While tons of food go to waste every month, Abby Ihrke, senior accounting and Spanish double major, makes her contribution to protect the environment by composting food waste from Geisert dining hall.
As Ihrke’s composting project is not the first one nor the only student- led project that has made a greater impact on campus, this is another great demonstration of Bradley’s vision to be “the leading in student engagement.”
With the efforts of the environmental club, led by Ihrke, they were able to compost a few times throughout the year. With the limitation of winter season, the Environmental Club and Ihrke’s efforts are even more limited.
Student efforts are limited by many factors, but it doesn’t have to be like this.
Since Aramark, Bradley’s contractor for dining services, stated on their Bradley specific website that environmental sustainability is a fundamental part of their mission, food waste shouldn’t be ignored and left with students. Although, to their credit, they did add more posters and other promotions in dining halls to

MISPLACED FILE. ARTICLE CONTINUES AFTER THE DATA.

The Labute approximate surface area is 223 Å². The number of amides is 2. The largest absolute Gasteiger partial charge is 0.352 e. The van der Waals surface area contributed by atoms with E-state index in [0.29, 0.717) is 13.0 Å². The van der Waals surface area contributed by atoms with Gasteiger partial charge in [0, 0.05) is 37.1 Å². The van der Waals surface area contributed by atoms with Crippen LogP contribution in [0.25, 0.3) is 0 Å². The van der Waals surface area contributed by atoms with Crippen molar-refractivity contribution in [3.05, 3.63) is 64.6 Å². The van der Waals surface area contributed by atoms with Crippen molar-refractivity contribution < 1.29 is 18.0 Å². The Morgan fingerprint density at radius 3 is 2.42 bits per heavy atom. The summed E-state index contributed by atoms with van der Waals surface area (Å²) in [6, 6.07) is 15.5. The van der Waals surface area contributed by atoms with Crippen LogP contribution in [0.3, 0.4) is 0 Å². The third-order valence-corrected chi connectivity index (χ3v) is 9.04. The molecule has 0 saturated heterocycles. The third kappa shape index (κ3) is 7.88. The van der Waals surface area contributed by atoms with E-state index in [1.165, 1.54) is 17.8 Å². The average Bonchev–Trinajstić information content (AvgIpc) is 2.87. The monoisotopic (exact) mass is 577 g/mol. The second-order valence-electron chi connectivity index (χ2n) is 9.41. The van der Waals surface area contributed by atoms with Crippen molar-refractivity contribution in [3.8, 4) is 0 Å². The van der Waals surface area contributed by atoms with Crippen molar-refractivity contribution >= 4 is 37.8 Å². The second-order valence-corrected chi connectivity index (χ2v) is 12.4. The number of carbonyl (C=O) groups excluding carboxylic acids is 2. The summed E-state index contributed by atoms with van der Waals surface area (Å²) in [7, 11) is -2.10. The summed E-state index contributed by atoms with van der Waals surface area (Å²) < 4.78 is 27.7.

encourage students to reduce wasting food.
That is not enough, and we should be doing more than that.
While Bradley has done composting in the past, the discontinuation of the composting service shouldn’t be the reason to stop composting and to allow food wastes to go to landfills each year.
We understand there will be difficulties and limitations even if the university decides to compost food wastes, and it will increase operational costs. But if “sustainability” is one of the six menu tabs on their website,
the dining services should invest more than just posters; they should actually help Ihrke to achieve her goal and bring back the compost project.
Composting food waste does not only help to reduce our carbon footprint, but can also benefit local gardens with more organic soil.
It may not be the cheapest option in the short run, but it is definitely beneficial in the long run.